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Is there actually a way to determine whether the sheet of glass that one has received from a Chinese supplier on eBay is actually a sheet of Borosilicate glass, and not just a piece of normal glass intended for glazing purposes?

Are there any laminations, or markings/features, visible under a certain light or if the sheet is viewed at a particular angle?

I ask because most of the 200 x 300 mm sheets on eBay are priced at around £16 - £26, but there are a few priced at just £10, which still claim to be toughened glass, although they do not mention the word Borosilicate, such as this one, 300x200x3mm 3D Printer Heated Bed Toughened Glass Clear Build Plate UK STOCK.

To paraphrase, "Usually if things seem to good to be true, then they are probably fake." However, I wondered whether it was worth a punt as it is only £10, and then if I would be able to verify its veracity once it was in my hands.

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    $\begingroup$ Good question, I worked a while in labs. I think borosilicate glass was not looking greenish from the side (but I am not 100% sure). Other than that, the density is lower than of regular glass. $\endgroup$ – dgrat Oct 16 '18 at 13:31
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Google turned up this thread: http://arstechnica.com/civis/viewtopic.php?t=96214

There don't seem to be any easy, definitive tests. You have two main options, both of which seem to require a fairly high level of laboratory skill (but nothing fancy in terms of equipment).

The refractive index of Borosilicate glass is very similar to vegetable oil (implying no reflection from a boundary if you have a pool of oil on the glass).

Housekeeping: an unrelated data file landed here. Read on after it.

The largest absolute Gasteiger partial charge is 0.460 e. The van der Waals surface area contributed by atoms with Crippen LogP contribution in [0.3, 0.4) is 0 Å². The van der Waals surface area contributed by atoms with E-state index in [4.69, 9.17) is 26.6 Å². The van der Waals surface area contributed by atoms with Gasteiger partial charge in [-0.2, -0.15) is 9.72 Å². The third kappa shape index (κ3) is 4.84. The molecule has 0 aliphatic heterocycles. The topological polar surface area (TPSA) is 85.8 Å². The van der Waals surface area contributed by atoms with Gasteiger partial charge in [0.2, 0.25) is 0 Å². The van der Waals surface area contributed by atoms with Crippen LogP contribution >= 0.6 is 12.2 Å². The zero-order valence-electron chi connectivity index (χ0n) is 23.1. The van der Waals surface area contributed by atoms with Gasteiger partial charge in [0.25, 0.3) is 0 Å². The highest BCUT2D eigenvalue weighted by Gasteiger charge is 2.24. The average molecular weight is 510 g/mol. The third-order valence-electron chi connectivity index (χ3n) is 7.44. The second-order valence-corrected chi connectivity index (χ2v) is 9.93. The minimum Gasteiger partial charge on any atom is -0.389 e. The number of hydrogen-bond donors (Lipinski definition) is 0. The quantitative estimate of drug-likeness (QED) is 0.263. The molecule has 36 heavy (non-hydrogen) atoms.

The density of the glass can be measured too, using a water bath. This should also be able to give a fairly accurate answer.

Stress testing seems the most reliable way to determine if you have a 'good' sample, but may be more expensive.

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All you have to do is submerge your sample of glass into mineral oil. If it seems to disappear, it's borosilicate.

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    $\begingroup$ Hi and welcome to SE.3DP! Do you have a link, image or video to demonstrate this visual effect? In addition, please keep comments friendly... if you disagree with someone else's answer there is no need to denigrate it. You may also wish to edit your answer, and fix the typos. Thanks :-) $\endgroup$ – Greenonline Oct 10 '18 at 10:40
  • $\begingroup$ exploratorium.edu/snacks/disappearing-glass-rods $\endgroup$ – user77232 Nov 23 at 14:05
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"toughened" glass,

Lead, cadmium and barium would have that effect. It goes without saying that you wouldn't want that kind of glass anywhere near your neighborhood.

Even those items that mention borosilicate glass in the product description may have never seen any boron.

Some studies have found that more than 90% of items sourced from China are fraudulently labeled. There is no enforcement.

While stats say nothing about any particular sample, I'd certainly keep them in mind.

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    $\begingroup$ It might be worth sharing some of said studies - also while it says what else the glass could be, it dosen't really help OP with working out if its borosillicate glass. $\endgroup$ – Journeyman Geek Oct 16 '18 at 7:44
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    $\begingroup$ Hi and welcome to SE.3DP. Can you provide links, sources to back up your claims? It goes without saying that you wouldn't want that kind of glass anywhere near your neighborhood. Pyrex will be found in your kitchen probably. Some studies... what studies? Do you have a link? Your answer would have more worth with sources. Thanks. Also, you aren't really answering my question, but rather questioning the morals behind Borosilicate. I just want to know how to check that it isn't just plain old vanilla glass. $\endgroup$ – Greenonline Oct 16 '18 at 7:47

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